Barnesville in Belmont County, Ohio — The American Midwest (Great Lakes)
Governor Wilson Shannon 1802-1877 / Barnesville’s Shannon Family
Barnesville’s Shannon Family. Four of Governor Wilson Shannon’s brothers and a nephew distinguished themselves as public servants during the nineteenth century. George Shannon III (c. 1785–1836) scouted for the Lewis and Clark Expedition and served as a Kentucky judge and senator. Thomas Shannon (c. 1787–1843) served in the War of 1812 and later in the U.S. Congress and the Ohio Senate. James Shannon (c. 1791–1832) was appointed U.S. Charge d’Affaires to the short-lived Federation of Central America in 1832. David Shannon (c. 1793–1823)
Erected 2001 by The Ohio Bicentennial Commission, The Longaberger Company, Barnesville Community Foundation, and The Ohio Historical Society. (Marker Number 7-7.)
Marker series. This marker is included in the Ohio Historical Society / The Ohio History Connection marker series.
Location. 39° 59.55′ N, 81° 10.608′ W. Marker is in Barnesville, Ohio, in Belmont County. Marker is at the intersection of North Chestnut Street (Ohio Route 800) and Walton Avenue, on the right when traveling south on North Chestnut Street. Touch for map. Marker is at or near this postal address: 532 N Chestnut St, Barnesville OH 43713, United States of America.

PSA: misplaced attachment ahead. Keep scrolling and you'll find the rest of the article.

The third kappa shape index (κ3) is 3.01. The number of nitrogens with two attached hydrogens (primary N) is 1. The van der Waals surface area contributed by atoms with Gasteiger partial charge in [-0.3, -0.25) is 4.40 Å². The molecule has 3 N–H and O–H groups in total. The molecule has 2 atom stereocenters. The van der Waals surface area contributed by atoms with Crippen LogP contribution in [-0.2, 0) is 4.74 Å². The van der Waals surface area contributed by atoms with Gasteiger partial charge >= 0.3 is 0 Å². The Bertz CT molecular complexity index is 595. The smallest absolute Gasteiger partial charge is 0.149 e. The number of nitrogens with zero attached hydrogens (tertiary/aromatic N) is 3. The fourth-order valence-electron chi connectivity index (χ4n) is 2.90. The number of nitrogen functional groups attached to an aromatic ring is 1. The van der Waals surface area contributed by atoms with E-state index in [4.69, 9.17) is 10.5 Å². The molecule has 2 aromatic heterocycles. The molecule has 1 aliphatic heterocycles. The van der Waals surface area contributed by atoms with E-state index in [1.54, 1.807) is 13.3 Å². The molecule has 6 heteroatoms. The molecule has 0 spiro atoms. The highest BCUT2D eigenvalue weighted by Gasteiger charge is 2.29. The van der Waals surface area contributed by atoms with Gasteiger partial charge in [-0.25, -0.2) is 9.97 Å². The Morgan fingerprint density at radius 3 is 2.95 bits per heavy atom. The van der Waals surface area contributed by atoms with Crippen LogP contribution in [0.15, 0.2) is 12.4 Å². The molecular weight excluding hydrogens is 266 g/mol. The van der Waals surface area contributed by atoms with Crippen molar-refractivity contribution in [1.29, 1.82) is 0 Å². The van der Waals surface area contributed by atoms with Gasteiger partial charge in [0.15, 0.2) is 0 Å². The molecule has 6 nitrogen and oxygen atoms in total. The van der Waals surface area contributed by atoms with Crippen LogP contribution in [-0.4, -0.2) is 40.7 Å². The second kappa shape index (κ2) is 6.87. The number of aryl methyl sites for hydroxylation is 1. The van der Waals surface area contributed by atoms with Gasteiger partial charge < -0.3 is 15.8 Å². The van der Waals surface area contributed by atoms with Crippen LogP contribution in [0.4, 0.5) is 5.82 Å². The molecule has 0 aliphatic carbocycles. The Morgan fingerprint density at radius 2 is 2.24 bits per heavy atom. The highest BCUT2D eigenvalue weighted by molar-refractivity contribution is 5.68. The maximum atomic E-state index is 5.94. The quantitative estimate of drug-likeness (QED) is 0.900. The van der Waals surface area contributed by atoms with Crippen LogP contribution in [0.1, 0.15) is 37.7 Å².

Other nearby markers. At least 8 other markers are within walking distance of this marker. Roby Cigar Museum (approx. 0.3 miles away); The Village Bell (approx. 0.3 miles away); Watt Car and Wheel Company (approx. 0.3 miles Barnesville War Memorial (approx. 0.3 miles away); September 11, 2001 (approx. 0.3 miles away); Barnesville Veterans Memorial (approx. 0.4 miles away); B&O Railroad Tunnel (approx. 0.4 miles away); VFW Post 2792 Veterans Memorial (approx. 0.4 miles away). Touch for a list and map of all markers in Barnesville.
Also see . . .
1. Wilson Shannon. “When Shannon was only one year old, his father froze to death while hunting. After his father’s death, his older siblings helped to support the family. Several of his older brothers were lawyers, and they paid his tuition so that he could attend college. Shannon attended Ohio University from 1820 to 1822 and then attended Franklin College briefly before transferring to Transylvania College in Lexington, Kentucky, in 1823.He did not graduate from any of these institutions, deciding instead to study the law. He passed the Ohio bar examination in 1830 and began to practice law in St. Clairsville, Ohio.” (Submitted on July 24, 2009.)
2. Mansion Museum. “A century ago a great architect worked with gifted craftsmen of the day from (Submitted on July 24, 2009.)
Categories. • Notable Persons •
Credits. This page was last revised on June 16, 2016. This page originally submitted on July 24, 2009, by J. J. Prats of Springfield, Virginia. This page has been viewed 1,716 times since then and 66 times this year. Photos: 1, 2, 3, 4, 5, 6. submitted on July 24, 2009, by J. J. Prats of Springfield, Virginia.